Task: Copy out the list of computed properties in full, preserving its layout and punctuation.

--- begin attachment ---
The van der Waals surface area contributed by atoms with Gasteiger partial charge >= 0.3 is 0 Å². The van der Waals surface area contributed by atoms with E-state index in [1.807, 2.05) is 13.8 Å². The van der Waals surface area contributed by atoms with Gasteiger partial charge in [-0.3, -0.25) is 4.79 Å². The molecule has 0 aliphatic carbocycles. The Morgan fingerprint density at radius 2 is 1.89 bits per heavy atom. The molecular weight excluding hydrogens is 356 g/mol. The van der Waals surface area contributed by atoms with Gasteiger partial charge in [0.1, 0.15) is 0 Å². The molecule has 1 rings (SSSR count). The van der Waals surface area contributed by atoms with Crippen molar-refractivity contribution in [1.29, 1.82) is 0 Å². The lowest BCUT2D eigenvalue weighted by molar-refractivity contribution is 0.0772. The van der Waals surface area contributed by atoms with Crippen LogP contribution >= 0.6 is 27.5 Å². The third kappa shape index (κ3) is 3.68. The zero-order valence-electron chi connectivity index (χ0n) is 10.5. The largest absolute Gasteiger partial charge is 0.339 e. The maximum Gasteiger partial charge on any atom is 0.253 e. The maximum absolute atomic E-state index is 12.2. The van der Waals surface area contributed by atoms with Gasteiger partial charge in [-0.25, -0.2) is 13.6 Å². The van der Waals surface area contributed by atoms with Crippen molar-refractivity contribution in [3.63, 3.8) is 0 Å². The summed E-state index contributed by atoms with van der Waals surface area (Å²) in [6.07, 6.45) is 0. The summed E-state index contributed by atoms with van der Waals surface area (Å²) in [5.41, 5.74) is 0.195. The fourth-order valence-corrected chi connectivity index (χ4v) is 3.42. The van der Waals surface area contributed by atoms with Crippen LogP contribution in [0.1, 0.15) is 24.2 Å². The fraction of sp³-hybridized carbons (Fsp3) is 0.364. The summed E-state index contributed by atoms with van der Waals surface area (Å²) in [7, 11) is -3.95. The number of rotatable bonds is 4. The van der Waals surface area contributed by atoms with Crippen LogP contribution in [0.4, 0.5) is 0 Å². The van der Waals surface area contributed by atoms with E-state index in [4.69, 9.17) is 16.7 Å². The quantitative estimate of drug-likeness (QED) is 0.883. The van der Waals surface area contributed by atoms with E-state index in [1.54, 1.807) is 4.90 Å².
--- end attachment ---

The van der Waals surface area contributed by atoms with Gasteiger partial charge >= 0.3 is 0 Å². The van der Waals surface area contributed by atoms with E-state index in [1.807, 2.05) is 13.8 Å². The van der Waals surface area contributed by atoms with Gasteiger partial charge in [-0.3, -0.25) is 4.79 Å². The molecule has 0 aliphatic carbocycles. The Morgan fingerprint density at radius 2 is 1.89 bits per heavy atom. The molecular weight excluding hydrogens is 356 g/mol. The van der Waals surface area contributed by atoms with Gasteiger partial charge in [0.1, 0.15) is 0 Å². The molecule has 1 rings (SSSR count). The van der Waals surface area contributed by atoms with Crippen molar-refractivity contribution in [1.29, 1.82) is 0 Å². The lowest BCUT2D eigenvalue weighted by molar-refractivity contribution is 0.0772. The van der Waals surface area contributed by atoms with Crippen LogP contribution >= 0.6 is 27.5 Å². The third kappa shape index (κ3) is 3.68. The zero-order valence-electron chi connectivity index (χ0n) is 10.5. The largest absolute Gasteiger partial charge is 0.339 e. The maximum Gasteiger partial charge on any atom is 0.253 e. The maximum absolute atomic E-state index is 12.2. The van der Waals surface area contributed by atoms with Gasteiger partial charge in [-0.25, -0.2) is 13.6 Å². The van der Waals surface area contributed by atoms with Crippen molar-refractivity contribution in [3.63, 3.8) is 0 Å². The summed E-state index contributed by atoms with van der Waals surface area (Å²) in [6.07, 6.45) is 0. The summed E-state index contributed by atoms with van der Waals surface area (Å²) in [5.41, 5.74) is 0.195. The fourth-order valence-corrected chi connectivity index (χ4v) is 3.42. The van der Waals surface area contributed by atoms with Crippen LogP contribution in [0.1, 0.15) is 24.2 Å². The fraction of sp³-hybridized carbons (Fsp3) is 0.364. The summed E-state index contributed by atoms with van der Waals surface area (Å²) in [7, 11) is -3.95. The number of rotatable bonds is 4. The van der Waals surface area contributed by atoms with Crippen LogP contribution in [0.4, 0.5) is 0 Å². The van der Waals surface area contributed by atoms with E-state index in [4.69, 9.17) is 16.7 Å². The quantitative estimate of drug-likeness (QED) is 0.883. The van der Waals surface area contributed by atoms with E-state index in [1.54, 1.807) is 4.90 Å².